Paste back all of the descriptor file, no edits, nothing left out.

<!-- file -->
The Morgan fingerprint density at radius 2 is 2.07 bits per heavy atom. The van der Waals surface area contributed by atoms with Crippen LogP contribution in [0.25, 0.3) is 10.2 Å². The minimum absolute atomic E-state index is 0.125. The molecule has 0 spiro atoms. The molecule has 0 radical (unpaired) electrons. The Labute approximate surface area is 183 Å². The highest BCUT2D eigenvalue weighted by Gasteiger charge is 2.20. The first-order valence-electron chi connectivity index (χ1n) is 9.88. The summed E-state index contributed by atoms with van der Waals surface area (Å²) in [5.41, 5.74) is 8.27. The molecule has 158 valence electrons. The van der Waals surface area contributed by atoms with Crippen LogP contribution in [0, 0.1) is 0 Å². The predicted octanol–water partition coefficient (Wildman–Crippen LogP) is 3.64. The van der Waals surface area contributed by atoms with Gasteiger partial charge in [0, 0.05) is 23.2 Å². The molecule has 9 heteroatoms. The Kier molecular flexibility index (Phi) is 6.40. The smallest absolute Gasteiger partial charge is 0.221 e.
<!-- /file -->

The Morgan fingerprint density at radius 2 is 2.07 bits per heavy atom. The van der Waals surface area contributed by atoms with Crippen LogP contribution in [0.25, 0.3) is 10.2 Å². The minimum absolute atomic E-state index is 0.125. The molecule has 0 spiro atoms. The molecule has 0 radical (unpaired) electrons. The Labute approximate surface area is 183 Å². The highest BCUT2D eigenvalue weighted by Gasteiger charge is 2.20. The first-order valence-electron chi connectivity index (χ1n) is 9.88. The summed E-state index contributed by atoms with van der Waals surface area (Å²) in [5.41, 5.74) is 8.27. The molecule has 158 valence electrons. The van der Waals surface area contributed by atoms with Crippen LogP contribution in [0, 0.1) is 0 Å². The predicted octanol–water partition coefficient (Wildman–Crippen LogP) is 3.64. The van der Waals surface area contributed by atoms with Gasteiger partial charge in [0, 0.05) is 23.2 Å². The molecule has 9 heteroatoms. The Kier molecular flexibility index (Phi) is 6.40. The smallest absolute Gasteiger partial charge is 0.221 e.